Along the way to Beijing to attend the Olympic Games Opening Ceremony this past week, President Bush made a stop in Bangkok.
His purpose was to commemorate the 175th anniversary of the alliance between Thailand (Siam when the alliance was formed) and the United States.
In his Bangkok address, Bush paid allegiance to Thailand as a significant leader in Asia and applauded the Thai government for the restoration of democracy for its citizens as well as being one of the driving forces that have helped to transform post-WWII Asia into a thriving and dynamic region.
Bush also took the opportunity to decry China’s detention of political dissidents and religious activists, as well as the lack of freedom allowed to the Chinese citizens, in general. In the weeks prior to the Games, Bush has had to juggle the pressures from human rights activist groups to confront China in its treatment of Tibetans while striving to keep a positive relationship with China as a key trading partner.
Responding to Bush’s remarks, Qin Gang, China’s Foreign Ministry Spokesman, chided the President by proclaiming that China “opposes any words or acts that interfere in other countries’ internal affairs by using human rights and religion and other issues.“
While Mr. Gang’s carefully crafted direct verbal response matched the means by which Bush expressed his concerns, the true indication of China’s feelings was expressed in another way.
Subsequent to Bush’s speech, a charter flight carrying the White House press corps was detained for nearly three hours after landing at Beijing’s International Airport not long after Bush arrived to attend the Opening Ceremony. The flight crew of the Northwest Airlines 747 had been expecting to park at a VIP terminal (based on preliminary arrangements) but was instead told by the control tower to park at a normal international gate. The nearly 40 journalists who were due to cover Bush’s first appearance of the day – the opening of the new Beijing US Embassy complex – were not allowed to leave the plane until just after 5:00 AM local time and were also forced to go through the normal immigration clearance procedure.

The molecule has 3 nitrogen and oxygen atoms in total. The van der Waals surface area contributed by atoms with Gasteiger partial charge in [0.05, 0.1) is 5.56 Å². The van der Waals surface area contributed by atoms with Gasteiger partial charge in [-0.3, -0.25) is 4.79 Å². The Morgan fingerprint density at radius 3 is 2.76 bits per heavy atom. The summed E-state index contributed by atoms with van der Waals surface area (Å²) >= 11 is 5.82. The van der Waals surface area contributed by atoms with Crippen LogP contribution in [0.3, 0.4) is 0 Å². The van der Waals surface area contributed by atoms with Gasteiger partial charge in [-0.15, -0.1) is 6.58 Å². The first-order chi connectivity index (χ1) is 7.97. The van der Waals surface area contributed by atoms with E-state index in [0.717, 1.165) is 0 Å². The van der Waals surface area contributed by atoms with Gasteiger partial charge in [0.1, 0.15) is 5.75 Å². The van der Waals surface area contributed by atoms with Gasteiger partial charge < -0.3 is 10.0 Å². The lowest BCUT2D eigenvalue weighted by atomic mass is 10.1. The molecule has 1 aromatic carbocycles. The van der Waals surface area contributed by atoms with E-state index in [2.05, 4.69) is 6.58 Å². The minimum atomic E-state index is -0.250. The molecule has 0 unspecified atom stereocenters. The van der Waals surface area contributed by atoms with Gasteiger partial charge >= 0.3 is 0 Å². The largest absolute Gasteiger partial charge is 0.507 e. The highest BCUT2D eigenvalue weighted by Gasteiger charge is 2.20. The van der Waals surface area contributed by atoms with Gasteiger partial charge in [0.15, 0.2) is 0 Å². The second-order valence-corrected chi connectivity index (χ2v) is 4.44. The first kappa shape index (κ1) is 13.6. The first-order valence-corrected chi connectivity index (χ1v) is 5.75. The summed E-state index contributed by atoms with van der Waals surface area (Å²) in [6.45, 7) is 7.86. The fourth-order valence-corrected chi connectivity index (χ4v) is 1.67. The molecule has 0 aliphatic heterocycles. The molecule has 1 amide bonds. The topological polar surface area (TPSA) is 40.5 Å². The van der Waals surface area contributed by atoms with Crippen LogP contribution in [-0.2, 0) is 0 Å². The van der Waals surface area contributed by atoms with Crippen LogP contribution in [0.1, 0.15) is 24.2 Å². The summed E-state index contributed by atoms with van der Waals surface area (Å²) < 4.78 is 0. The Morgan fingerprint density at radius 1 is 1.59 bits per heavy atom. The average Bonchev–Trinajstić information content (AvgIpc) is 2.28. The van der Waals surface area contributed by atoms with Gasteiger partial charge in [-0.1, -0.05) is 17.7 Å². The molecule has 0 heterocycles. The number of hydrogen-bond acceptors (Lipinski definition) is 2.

In addition, the luggage belonging to American officials on Air Force One was required to undergo inspection by Chinese officials in spite of long-standing arrangements that such a search would be unnecessary.
U.S. officials attributed the “confusion” over the logistics of Bush’s visit as well as disagreements over security arrangements for the Bush motorcade to “divisions within the Chinese government.”
These events appear to be more a matter of a cross-cultural collision. The issue has to do with cultural differences along a continuum that ranges from low context (U.S.) to high context (China.)
The context in cross-cultural communication is one of the key cultural dimensions – and perhaps the most difficult to define. Context refers to the array of stimuli surrounding every communication event and how much of it is meaningful to both the sender and receiver.